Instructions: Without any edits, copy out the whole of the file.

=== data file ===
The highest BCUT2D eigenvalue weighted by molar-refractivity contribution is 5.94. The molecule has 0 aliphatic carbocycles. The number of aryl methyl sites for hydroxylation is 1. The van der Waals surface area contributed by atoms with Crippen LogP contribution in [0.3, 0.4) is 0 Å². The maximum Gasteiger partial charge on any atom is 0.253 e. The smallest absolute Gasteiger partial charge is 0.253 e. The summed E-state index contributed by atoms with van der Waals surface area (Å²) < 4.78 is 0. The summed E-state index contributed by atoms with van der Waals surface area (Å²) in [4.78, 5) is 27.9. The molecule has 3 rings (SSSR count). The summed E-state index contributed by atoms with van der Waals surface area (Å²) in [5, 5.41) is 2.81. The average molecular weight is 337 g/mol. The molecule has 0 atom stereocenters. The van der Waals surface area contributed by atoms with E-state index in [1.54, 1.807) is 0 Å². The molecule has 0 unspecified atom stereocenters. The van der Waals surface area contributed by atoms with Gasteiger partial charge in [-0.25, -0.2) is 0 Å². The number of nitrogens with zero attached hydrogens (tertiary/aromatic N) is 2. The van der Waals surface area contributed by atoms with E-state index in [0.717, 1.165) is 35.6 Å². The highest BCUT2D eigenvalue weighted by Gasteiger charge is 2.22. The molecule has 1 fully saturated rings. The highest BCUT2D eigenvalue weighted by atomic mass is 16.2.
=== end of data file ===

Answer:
The highest BCUT2D eigenvalue weighted by molar-refractivity contribution is 5.94. The molecule has 0 aliphatic carbocycles. The number of aryl methyl sites for hydroxylation is 1. The van der Waals surface area contributed by atoms with Crippen LogP contribution in [0.3, 0.4) is 0 Å². The maximum Gasteiger partial charge on any atom is 0.253 e. The smallest absolute Gasteiger partial charge is 0.253 e. The summed E-state index contributed by atoms with van der Waals surface area (Å²) < 4.78 is 0. The summed E-state index contributed by atoms with van der Waals surface area (Å²) in [4.78, 5) is 27.9. The molecule has 3 rings (SSSR count). The summed E-state index contributed by atoms with van der Waals surface area (Å²) in [5, 5.41) is 2.81. The average molecular weight is 337 g/mol. The molecule has 0 atom stereocenters. The van der Waals surface area contributed by atoms with E-state index in [1.54, 1.807) is 0 Å². The molecule has 0 unspecified atom stereocenters. The van der Waals surface area contributed by atoms with Gasteiger partial charge in [-0.25, -0.2) is 0 Å². The number of nitrogens with zero attached hydrogens (tertiary/aromatic N) is 2. The van der Waals surface area contributed by atoms with E-state index in [0.717, 1.165) is 35.6 Å². The highest BCUT2D eigenvalue weighted by Gasteiger charge is 2.22. The molecule has 1 fully saturated rings. The highest BCUT2D eigenvalue weighted by atomic mass is 16.2.